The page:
Instantaneously

Okay, I don’t go “Grammar Nazi” in general, because I believe people should be able to write whatever they want, and use whatever words fit the situation. However, I’ve seen this same issue come up in three different podcast fiction stories, from three different professional authors, and I gotta find closure on this.

I hate the word “instantaneously”. Let’s put aside the general writing advice that says, “Kill all the adverbs”. If you want to say that something suddenly happened, it seems like “suddenly” isn’t good enough anymore. “Instantly” is better than “suddenly” because it means something happened even faster. But “instantaneously” is even better than “instantly” because it’s even faster-er!!

This is bad writing, because it’s being used as a cheap trick to make something seem hyperbolically amazing. The thing that really bugs me is that it’s not just bad, it’s wrong.

When you say “instantaneous” you’re talking about the time between two events. Specifically, you’re talking about zero time between events. You can say that the sun instantly blew up, but you can’t say that it instantaneously blew up. That’s one event, untethered by time to another event, indicating that zero time elapsed between the sun blowing up and . . . no other event. It doesn’t make any sense.

You could say “The cannon fired and the sun instantaneously blew up,” but even that is bad, because it couldn’t happen that way. Once the cannon fired, the bullet (cannonball, plasma shot, whatever) had to leave the barrel, traverse that distance to the sun, penetrate it’s circumference, start an explosion (implosion, whatever), and shrink or dissipate the sun. . . However you do it, there is more than zero time between events. That’s just physics.

So, yes, I am being “Grammar Nazi” and I know I’ve made bigger mistakes in my writing, but seriously. When I read about something happening “instantaneously”, it takes me out of the narrative and leaves me with one thought. There’s a writer who doesn’t think their story can stand on it’s own without illogically inflated adverbs.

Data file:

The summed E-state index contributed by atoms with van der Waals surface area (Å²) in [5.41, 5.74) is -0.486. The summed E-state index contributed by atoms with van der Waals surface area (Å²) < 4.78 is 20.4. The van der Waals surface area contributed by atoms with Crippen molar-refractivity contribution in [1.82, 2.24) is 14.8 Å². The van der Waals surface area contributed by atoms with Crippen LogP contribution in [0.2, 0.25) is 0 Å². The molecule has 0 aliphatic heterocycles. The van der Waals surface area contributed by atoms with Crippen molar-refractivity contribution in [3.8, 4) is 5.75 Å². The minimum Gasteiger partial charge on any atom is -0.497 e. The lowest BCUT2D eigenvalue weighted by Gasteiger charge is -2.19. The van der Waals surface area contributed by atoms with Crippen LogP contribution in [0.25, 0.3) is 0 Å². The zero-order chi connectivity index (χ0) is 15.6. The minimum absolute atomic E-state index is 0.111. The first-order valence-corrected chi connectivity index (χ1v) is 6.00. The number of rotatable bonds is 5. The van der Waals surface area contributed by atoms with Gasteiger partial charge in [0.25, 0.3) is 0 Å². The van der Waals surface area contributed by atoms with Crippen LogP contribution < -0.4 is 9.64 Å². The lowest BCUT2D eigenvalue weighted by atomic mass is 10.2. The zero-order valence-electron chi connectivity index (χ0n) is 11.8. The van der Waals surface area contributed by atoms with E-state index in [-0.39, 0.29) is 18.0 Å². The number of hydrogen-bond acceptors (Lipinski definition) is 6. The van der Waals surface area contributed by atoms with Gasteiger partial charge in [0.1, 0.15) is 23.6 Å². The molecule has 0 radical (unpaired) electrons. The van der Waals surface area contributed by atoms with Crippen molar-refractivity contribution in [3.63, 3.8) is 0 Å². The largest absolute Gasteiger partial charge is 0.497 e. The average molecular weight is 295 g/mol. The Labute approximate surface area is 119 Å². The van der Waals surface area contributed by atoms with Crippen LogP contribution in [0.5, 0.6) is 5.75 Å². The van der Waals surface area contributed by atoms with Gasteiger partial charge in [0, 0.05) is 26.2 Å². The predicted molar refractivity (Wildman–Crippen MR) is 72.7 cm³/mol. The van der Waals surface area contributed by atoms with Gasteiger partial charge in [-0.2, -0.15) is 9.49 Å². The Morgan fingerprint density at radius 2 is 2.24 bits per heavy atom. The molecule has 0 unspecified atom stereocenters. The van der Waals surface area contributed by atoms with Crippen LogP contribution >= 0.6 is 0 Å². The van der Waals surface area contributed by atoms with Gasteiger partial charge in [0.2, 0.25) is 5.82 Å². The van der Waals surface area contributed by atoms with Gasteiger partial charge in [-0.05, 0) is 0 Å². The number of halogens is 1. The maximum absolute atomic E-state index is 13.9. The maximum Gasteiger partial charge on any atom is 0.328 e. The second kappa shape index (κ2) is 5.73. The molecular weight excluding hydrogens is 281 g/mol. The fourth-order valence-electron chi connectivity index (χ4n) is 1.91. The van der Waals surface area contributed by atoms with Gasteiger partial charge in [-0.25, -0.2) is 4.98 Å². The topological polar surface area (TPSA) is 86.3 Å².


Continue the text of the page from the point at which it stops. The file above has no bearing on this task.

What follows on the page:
Now, get into the comments, and tell me why I’m wrong. Go cut and paste definitions, and tell me why I’m priggish and stuffy. Do it now, instantaneously.

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Comments

  1. Icepick says:

    While I love a good rant, doesn’t instantaneous refer to the duration of an event and not, necessarily, the time elapsed between two events? Therefore, wouldn’t “the sun blew up instantaneously” mean that the sun’s explosion occurred over a period of imperceptible time?

    • The argument could be made that an event is described by it’s own beginning and ending (in this case, the sun beginning to blow up, and the sun being blown up). But “Instantaneously” doesn’t refer to a type of measurable time. It refers to zero time. So, if it took any time at all (whether perceived or not) then it wasn’t instantaneous.

      And yeah, I know I’m just nitpicking, but it bugs me when people use the term for hyperbole.

  2. I’m in your camp on this one, Mr. Admin but it’s yet to make me hit the reading brakes the way that missing words do. That, in a supposed finished product, really pisses me off. Sorry, this isn’t the rant you were looking for. (yes, I ended that with a preposition. Couldn’t be helped.)

    • Hey, ending a sentence with a preposition isn’t going to get me nearly as mad as inaccurate hyperbole. Like I said, I’m not normally a grammar nazi. 🙂